Day 154

We had a wee bit of a Boxing Day blizzard here.  7 1/2 inches of snow today, with pretty strong winds blowing it around.  While it cannot compare to the Blizzard of ’78 and may not seem very impressive to my Canadian friends, it pretty much brought things to a screeching halt around here.  Our county’s emergency management agency has issued travel status of “essential travel only.”  So I’ve been quite happily tucked away inside for the day.


The book:

Jim Murphy does a great job with upper middle age non-fiction here, just as he did in The Great Fire.  While most people have heard of the Great Chicago Fire, however, the New England blizzard of 1888 is unfamiliar territory for most readers.  Murphy’s vivid descriptions, primary source material, and use of contemporary illustrations bring this frightening monster storm to life.


Winter Solstice

Day 149


I’m so glad the days now will be getting longer!  Winter, you don’t know it, but your days are numbered!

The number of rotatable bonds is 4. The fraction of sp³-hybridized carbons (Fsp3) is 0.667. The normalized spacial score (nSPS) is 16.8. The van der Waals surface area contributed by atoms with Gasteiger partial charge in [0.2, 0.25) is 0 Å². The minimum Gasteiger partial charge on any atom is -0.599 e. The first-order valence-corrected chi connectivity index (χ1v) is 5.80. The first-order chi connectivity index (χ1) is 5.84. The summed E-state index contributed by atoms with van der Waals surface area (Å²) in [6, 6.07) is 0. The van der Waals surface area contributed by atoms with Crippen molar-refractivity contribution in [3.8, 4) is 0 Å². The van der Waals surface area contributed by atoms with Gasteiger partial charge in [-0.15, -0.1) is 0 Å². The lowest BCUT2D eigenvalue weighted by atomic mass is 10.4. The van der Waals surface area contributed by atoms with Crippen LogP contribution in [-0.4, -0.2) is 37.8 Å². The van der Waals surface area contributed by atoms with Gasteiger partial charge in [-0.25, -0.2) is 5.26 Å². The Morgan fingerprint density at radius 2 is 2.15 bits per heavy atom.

Book review:

This is one of my favorite books (love of all things UK showing here).  I own a copy and reread it every few years at Christmas time.  It has the understated drama of Pilcher’s writing, life-like characters, and the beauty of Scotland at Christmas.  Rosamunde Pilcher retired from writing in 2000; this was the last of her novels, which is disappointing.  I consider it her best and like it much better than her perennially popular The Shell Seekers.  September is another of my favorites.

Hour Game

Day 101

Time to “fall back” out of daylight saving time.

I’ll miss the daylight in the evening (what little there is), but will enjoy the extra hour of sleep tonight.

Only about seven weeks until the winter solstice when we can start adding daylight minutes!

The book:

[One of my goals after hitting 100 posts is to do more book reviews or at least comments upon books and authors, so here goes.]

I’ve never really cared for David Baldacci, but I’ll admit up front I’m not a big thriller reader.  The reviews for this one in particular were pretty bad.  I did read his The Christmas Train
and mildly enjoyed it, but a lot of that was for the train travel itself.  The only thing in this genre I’ve read recently was The President’s Henchman (Jim McGill)
by Joseph Flynn, which wasn’t too bad.